Tarek Chemaly and a positive ‘WTH’!
By Admin I: First of all, we’d be lucky as a blog if you’re loyal brofessional readers, and you’ve never heard about Tarek Chemaly! Evil laugh gets cut by reality: who in this field doesn’t know the guy behind Beirut ntsc, a blog that started years ago, and managed to become a reference to the advertising field. Tarek is a blogger, instructor, and a very eclectic visual artist as well; yes, we’re stating it! You might have considered his visual works (mainly produced with paint brush and co softwares) primitive, poor or just amateurs, but call me weird, I do honestly think that this guy managed to make a very unique line of visual works, something very pop, kitsch, not the commercial way, but the very personalized!
This wicked visual interpretation came even more experimental with the release of many videos, such as ‘Moulinex el Hobb’ that got online only 2 weeks ago: the video is a mix and (mis)match of images, because to Tarek, the whole approach came as a reminder to how radio stations were submerging the mass with happy-go-lucky songs, while they were actually hearing them in the shelter – hence the sometimes dark mood of the video.
Interestingly, it is also a reach out to the fake-nostalgia of Lebanon (Switzerland of the Middle East and all that fallacy) as everyone is trying to romanticize a past which probably never was there (Or was there for a certain elite which was living in a bubble).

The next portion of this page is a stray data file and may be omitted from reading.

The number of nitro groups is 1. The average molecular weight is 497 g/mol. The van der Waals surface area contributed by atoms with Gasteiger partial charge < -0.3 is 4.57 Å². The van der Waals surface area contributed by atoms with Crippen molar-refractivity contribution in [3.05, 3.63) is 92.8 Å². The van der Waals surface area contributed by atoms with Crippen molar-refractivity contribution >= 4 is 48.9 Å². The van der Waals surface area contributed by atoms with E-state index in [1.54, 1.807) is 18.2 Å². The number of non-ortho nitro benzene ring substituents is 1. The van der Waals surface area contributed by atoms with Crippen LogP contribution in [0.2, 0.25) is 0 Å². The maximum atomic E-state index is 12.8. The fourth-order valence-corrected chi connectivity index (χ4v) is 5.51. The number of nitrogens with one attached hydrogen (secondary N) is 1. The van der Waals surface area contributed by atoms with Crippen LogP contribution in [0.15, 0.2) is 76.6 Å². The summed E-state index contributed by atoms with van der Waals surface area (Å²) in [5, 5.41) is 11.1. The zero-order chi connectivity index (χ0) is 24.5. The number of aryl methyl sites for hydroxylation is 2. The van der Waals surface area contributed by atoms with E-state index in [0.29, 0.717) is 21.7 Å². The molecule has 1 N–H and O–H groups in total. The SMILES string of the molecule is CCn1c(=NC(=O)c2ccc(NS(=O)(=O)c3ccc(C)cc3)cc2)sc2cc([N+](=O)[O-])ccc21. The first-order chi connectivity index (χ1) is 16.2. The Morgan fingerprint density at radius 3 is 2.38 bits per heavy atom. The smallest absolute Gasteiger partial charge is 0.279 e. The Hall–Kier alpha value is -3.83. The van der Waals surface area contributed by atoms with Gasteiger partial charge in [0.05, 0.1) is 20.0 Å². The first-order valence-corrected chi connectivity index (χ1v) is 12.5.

Tarek states: the bottom line is always the same: In a country so deeply divided, where everything is polarized, going back to pop culture (songs, advertising jingles, brands) could be a way to link us all back to one another through a collective memory which is the mesh of the fiber of society.
‘Moulinex el Hobb’, a 14-minute long musical is an engaging experimental piece emerging from
the 80s with the most popular hits being incorporated in a monologue about a Lebanese macho man’s (mis)adventures with women. This comes as a sequel to popular monologues about advertising jingles released earlier along with many other visual attempts.
So to set things straight, we are not here advertising Chemaly as an individual (he’s a competitor you know, *hairflip*) and we’re super certain that the guy can advertize himself quite well; we’re just exposing what we think is an interesting visual attempt, a merge between cultural design and a reach to narrative and innovative storytelling techniques. Pop art should remain pop, done by whoever decides to experiment and addressing a social collective memory; we have earlier featured the super talented Raed Yassin, and what Tarek does is quite a different approach but both contributing to our visual literacy.
It’s time for true Lebanese Pop art, les mecs!